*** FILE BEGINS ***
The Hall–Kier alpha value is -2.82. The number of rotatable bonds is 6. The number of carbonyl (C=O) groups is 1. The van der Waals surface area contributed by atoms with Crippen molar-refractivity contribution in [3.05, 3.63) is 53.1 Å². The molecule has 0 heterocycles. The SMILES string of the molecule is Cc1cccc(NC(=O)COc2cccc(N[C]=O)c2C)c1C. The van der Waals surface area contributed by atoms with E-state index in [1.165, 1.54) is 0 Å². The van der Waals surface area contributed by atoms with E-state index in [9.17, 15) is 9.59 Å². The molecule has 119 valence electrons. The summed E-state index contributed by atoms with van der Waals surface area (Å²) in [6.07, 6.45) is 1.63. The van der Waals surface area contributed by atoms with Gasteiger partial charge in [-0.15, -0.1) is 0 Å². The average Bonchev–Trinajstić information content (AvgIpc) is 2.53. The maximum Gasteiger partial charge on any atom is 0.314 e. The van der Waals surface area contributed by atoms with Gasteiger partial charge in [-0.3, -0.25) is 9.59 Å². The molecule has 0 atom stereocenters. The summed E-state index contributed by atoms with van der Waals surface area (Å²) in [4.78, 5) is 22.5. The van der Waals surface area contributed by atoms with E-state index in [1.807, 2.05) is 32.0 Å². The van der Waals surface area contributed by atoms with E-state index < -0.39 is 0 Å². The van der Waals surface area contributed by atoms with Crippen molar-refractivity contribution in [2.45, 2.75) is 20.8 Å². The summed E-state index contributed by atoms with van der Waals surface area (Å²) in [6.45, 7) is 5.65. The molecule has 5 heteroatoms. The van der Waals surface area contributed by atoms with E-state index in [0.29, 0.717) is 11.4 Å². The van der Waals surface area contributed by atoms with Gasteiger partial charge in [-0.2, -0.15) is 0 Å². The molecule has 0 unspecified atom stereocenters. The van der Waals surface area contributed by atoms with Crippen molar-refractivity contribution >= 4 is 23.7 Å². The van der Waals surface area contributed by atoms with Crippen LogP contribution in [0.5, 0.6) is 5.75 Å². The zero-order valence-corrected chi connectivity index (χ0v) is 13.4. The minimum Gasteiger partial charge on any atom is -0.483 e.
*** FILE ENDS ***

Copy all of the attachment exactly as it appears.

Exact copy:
The Hall–Kier alpha value is -2.82. The number of rotatable bonds is 6. The number of carbonyl (C=O) groups is 1. The van der Waals surface area contributed by atoms with Crippen molar-refractivity contribution in [3.05, 3.63) is 53.1 Å². The molecule has 0 heterocycles. The SMILES string of the molecule is Cc1cccc(NC(=O)COc2cccc(N[C]=O)c2C)c1C. The van der Waals surface area contributed by atoms with E-state index in [1.165, 1.54) is 0 Å². The van der Waals surface area contributed by atoms with E-state index in [9.17, 15) is 9.59 Å². The molecule has 119 valence electrons. The summed E-state index contributed by atoms with van der Waals surface area (Å²) in [6.07, 6.45) is 1.63. The van der Waals surface area contributed by atoms with Gasteiger partial charge in [-0.15, -0.1) is 0 Å². The average Bonchev–Trinajstić information content (AvgIpc) is 2.53. The maximum Gasteiger partial charge on any atom is 0.314 e. The van der Waals surface area contributed by atoms with Gasteiger partial charge in [-0.3, -0.25) is 9.59 Å². The molecule has 0 atom stereocenters. The summed E-state index contributed by atoms with van der Waals surface area (Å²) in [4.78, 5) is 22.5. The van der Waals surface area contributed by atoms with E-state index in [1.807, 2.05) is 32.0 Å². The van der Waals surface area contributed by atoms with E-state index < -0.39 is 0 Å². The van der Waals surface area contributed by atoms with Crippen molar-refractivity contribution in [2.45, 2.75) is 20.8 Å². The summed E-state index contributed by atoms with van der Waals surface area (Å²) in [6.45, 7) is 5.65. The molecule has 5 heteroatoms. The van der Waals surface area contributed by atoms with E-state index in [0.29, 0.717) is 11.4 Å². The van der Waals surface area contributed by atoms with Gasteiger partial charge in [-0.2, -0.15) is 0 Å². The molecule has 0 unspecified atom stereocenters. The van der Waals surface area contributed by atoms with Crippen molar-refractivity contribution >= 4 is 23.7 Å². The van der Waals surface area contributed by atoms with Crippen LogP contribution in [0.5, 0.6) is 5.75 Å². The zero-order valence-corrected chi connectivity index (χ0v) is 13.4. The minimum Gasteiger partial charge on any atom is -0.483 e.